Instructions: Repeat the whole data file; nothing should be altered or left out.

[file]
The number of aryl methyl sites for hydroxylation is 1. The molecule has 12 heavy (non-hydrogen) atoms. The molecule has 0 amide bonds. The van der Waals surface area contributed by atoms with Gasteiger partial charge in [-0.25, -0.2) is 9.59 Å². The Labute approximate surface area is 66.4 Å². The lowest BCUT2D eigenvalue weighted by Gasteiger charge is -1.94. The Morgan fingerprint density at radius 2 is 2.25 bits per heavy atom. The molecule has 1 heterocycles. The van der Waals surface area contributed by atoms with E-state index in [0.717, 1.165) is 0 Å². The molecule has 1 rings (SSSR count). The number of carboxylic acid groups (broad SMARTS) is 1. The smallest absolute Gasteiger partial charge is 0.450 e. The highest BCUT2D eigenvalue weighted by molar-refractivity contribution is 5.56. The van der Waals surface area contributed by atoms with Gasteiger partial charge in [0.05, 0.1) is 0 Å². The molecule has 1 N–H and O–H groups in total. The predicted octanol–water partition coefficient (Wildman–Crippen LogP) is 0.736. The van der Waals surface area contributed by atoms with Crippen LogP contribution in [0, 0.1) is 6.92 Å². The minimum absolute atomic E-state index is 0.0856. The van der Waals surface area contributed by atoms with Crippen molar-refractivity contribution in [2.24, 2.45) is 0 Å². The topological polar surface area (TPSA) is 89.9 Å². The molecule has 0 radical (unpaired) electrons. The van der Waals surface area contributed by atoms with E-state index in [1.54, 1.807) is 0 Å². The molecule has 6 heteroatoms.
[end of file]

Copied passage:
The number of aryl methyl sites for hydroxylation is 1. The molecule has 12 heavy (non-hydrogen) atoms. The molecule has 0 amide bonds. The van der Waals surface area contributed by atoms with Gasteiger partial charge in [-0.25, -0.2) is 9.59 Å². The Labute approximate surface area is 66.4 Å². The lowest BCUT2D eigenvalue weighted by Gasteiger charge is -1.94. The Morgan fingerprint density at radius 2 is 2.25 bits per heavy atom. The molecule has 1 heterocycles. The van der Waals surface area contributed by atoms with E-state index in [0.717, 1.165) is 0 Å². The molecule has 1 rings (SSSR count). The number of carboxylic acid groups (broad SMARTS) is 1. The smallest absolute Gasteiger partial charge is 0.450 e. The highest BCUT2D eigenvalue weighted by molar-refractivity contribution is 5.56. The van der Waals surface area contributed by atoms with Gasteiger partial charge in [0.05, 0.1) is 0 Å². The molecule has 1 N–H and O–H groups in total. The predicted octanol–water partition coefficient (Wildman–Crippen LogP) is 0.736. The van der Waals surface area contributed by atoms with Crippen LogP contribution in [0, 0.1) is 6.92 Å². The minimum absolute atomic E-state index is 0.0856. The van der Waals surface area contributed by atoms with Crippen molar-refractivity contribution in [2.24, 2.45) is 0 Å². The topological polar surface area (TPSA) is 89.9 Å². The molecule has 0 radical (unpaired) electrons. The van der Waals surface area contributed by atoms with E-state index in [1.54, 1.807) is 0 Å². The molecule has 6 heteroatoms.